Hey, big data just cut me off!

Imagine yourself driving down the road when suddenly your car decides to slow down and change lanes… without asking you first. The idea of self-driving cars is both exciting and kind of weird. For some of us, cars embody freedom and self determination. This romantic notion seems somehow… violated… by the idea of a self-driving car. It’s going to be a curious ride.

If you think that’s odd, now imagine you’re driving down optimus primethe road and somebody else’s car makes you slow down and change lanes. What the hey?

I bring this up because Jennifer recently forwarded me this article about self-driving cars, data science and how some folks (like Intel) are accelerating the topic a bit.

Automating some vehicle functions can feel pretty natural – like self-dimming rear view mirrors, windshield wipers that turn on when they detect moisture and sensor alerts when you’re about to back into a mailbox. Other innovations take a little more warming up to, like self-parking cars (offered by folks like Mercedes and Land Rover). Taking a step further, imagine if cars remotely shared data (ex. location, speed) so drivers could know more about driving conditions all around them.

Some friends believe the future belongs to 100% self-driving vehicles and they’re convinced it’s a better future indeed. This could allow transportation to be more efficient, more environmentally sustainable, safer and even faster. Removing human error from the road and reducing accidents could possibly even save more lives in the US than curing breast cancer.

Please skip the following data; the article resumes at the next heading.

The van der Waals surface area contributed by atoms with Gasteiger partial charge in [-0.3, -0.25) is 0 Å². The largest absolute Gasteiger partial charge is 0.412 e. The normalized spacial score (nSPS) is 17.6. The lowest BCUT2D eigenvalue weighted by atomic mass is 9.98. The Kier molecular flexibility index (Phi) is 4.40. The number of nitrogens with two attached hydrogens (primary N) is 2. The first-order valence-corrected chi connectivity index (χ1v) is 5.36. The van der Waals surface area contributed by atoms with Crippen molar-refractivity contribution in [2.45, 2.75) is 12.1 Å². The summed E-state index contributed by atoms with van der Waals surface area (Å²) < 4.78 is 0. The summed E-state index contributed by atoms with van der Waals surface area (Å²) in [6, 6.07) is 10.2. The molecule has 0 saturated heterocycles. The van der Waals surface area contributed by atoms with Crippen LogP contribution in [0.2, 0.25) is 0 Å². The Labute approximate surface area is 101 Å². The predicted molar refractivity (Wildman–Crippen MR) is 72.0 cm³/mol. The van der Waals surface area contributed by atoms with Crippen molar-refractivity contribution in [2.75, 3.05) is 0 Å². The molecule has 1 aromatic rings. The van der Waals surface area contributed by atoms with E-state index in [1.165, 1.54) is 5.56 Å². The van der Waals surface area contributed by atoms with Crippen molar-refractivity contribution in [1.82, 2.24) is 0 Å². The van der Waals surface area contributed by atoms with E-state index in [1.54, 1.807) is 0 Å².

I think the possibilities are fascinating to imagine. A world of self-driving, connected vehicles also enables vast new areas for data science as we digitize how we move, where and why. This could open a lot of great doors (ex. fewer traffic accidents, no more traffic tickets) and also some sketchy ones (ex. someone hacks my car and cuts me off so they can zoom ahead). Whatever the future of automated transit may be, the topic doesn’t seem to be running out of gas.

To read the full article, click here.


This Post Has 4 Comments

  1. Joanne K. Petersen

    The same goes for souped up vehicles with extra bass speakers in the trunk that allow cars to “thump-thump-thump” down the road. Most people don’t find those appealing, and if you’re driving one of those cars, you probably can’t hear what’s going on around you anyway. Again, this is an unsafe driving practice.

  2. Mara Nieves

    One thing is undeniable: Rolling down the road in any electric car, even this late in the development game, is an eerie experience. At highway speed, you don’t hear appreciably less noise-modern internal combustion cars enjoy the silencing benefits of dramatically overdriven transmissions and incredibly isolated passenger compartments-but everything feels otherworldly. Part of the difference is the Model S’s cartoonishly instant response to prods of the accelerator pedal. The other part is the knowledge that your vehicle doesn’t have a tailpipe from which to excrete poisonous gas, even if you wanted it to. When you’re in a supercar-fast electric car like the Tesla, the driving experience is an odd cognitive mash-up-somewhere between shouting Greenpeace-approved obscenities at Toyota Priuses and dusting Corvettes from stoplights on a cruise night.

  3. gold price

    Ultimately, Hostetter hinted that the roadmap (pun intended) will extend beyond smarter cars to enabling smart intersection and vehicle-to-vehicle communications in order to prevent collisions, injuries, and fatalities.

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